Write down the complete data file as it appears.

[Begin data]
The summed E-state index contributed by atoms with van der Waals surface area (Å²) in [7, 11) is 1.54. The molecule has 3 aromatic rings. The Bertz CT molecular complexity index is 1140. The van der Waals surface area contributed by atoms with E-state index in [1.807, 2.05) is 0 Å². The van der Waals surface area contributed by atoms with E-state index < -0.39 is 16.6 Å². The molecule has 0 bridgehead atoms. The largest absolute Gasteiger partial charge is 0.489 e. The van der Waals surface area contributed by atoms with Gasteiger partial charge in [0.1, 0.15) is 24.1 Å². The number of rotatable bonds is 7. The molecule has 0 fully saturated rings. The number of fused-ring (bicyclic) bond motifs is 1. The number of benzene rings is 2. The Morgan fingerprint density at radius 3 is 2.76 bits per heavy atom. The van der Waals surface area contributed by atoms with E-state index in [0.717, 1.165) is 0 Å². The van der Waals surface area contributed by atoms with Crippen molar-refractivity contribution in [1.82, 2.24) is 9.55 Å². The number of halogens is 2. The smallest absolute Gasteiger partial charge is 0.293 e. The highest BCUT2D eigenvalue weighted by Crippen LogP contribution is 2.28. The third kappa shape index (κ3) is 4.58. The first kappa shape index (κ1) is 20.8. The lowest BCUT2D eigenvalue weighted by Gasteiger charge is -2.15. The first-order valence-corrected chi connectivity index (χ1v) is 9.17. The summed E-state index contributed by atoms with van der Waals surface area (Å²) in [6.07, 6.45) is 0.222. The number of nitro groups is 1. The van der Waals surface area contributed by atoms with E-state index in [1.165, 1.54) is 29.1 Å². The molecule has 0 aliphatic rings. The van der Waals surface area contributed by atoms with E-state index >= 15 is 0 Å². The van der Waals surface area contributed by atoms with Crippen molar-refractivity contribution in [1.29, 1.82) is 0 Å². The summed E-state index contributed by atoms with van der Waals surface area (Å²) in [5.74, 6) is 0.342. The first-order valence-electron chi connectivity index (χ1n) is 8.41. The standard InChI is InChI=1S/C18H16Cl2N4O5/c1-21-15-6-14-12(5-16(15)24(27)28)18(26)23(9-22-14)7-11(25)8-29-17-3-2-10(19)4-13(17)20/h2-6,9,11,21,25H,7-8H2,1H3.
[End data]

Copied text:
The summed E-state index contributed by atoms with van der Waals surface area (Å²) in [7, 11) is 1.54. The molecule has 3 aromatic rings. The Bertz CT molecular complexity index is 1140. The van der Waals surface area contributed by atoms with E-state index in [1.807, 2.05) is 0 Å². The van der Waals surface area contributed by atoms with E-state index < -0.39 is 16.6 Å². The molecule has 0 bridgehead atoms. The largest absolute Gasteiger partial charge is 0.489 e. The van der Waals surface area contributed by atoms with Gasteiger partial charge in [0.1, 0.15) is 24.1 Å². The number of rotatable bonds is 7. The molecule has 0 fully saturated rings. The number of fused-ring (bicyclic) bond motifs is 1. The number of benzene rings is 2. The Morgan fingerprint density at radius 3 is 2.76 bits per heavy atom. The van der Waals surface area contributed by atoms with E-state index in [0.717, 1.165) is 0 Å². The van der Waals surface area contributed by atoms with Crippen molar-refractivity contribution in [1.82, 2.24) is 9.55 Å². The number of halogens is 2. The smallest absolute Gasteiger partial charge is 0.293 e. The highest BCUT2D eigenvalue weighted by Crippen LogP contribution is 2.28. The third kappa shape index (κ3) is 4.58. The first kappa shape index (κ1) is 20.8. The lowest BCUT2D eigenvalue weighted by Gasteiger charge is -2.15. The first-order valence-corrected chi connectivity index (χ1v) is 9.17. The summed E-state index contributed by atoms with van der Waals surface area (Å²) in [6.07, 6.45) is 0.222. The number of nitro groups is 1. The van der Waals surface area contributed by atoms with E-state index in [1.165, 1.54) is 29.1 Å². The molecule has 0 aliphatic rings. The van der Waals surface area contributed by atoms with E-state index >= 15 is 0 Å². The van der Waals surface area contributed by atoms with Crippen molar-refractivity contribution in [1.29, 1.82) is 0 Å². The summed E-state index contributed by atoms with van der Waals surface area (Å²) in [5.74, 6) is 0.342. The first-order valence-electron chi connectivity index (χ1n) is 8.41. The standard InChI is InChI=1S/C18H16Cl2N4O5/c1-21-15-6-14-12(5-16(15)24(27)28)18(26)23(9-22-14)7-11(25)8-29-17-3-2-10(19)4-13(17)20/h2-6,9,11,21,25H,7-8H2,1H3.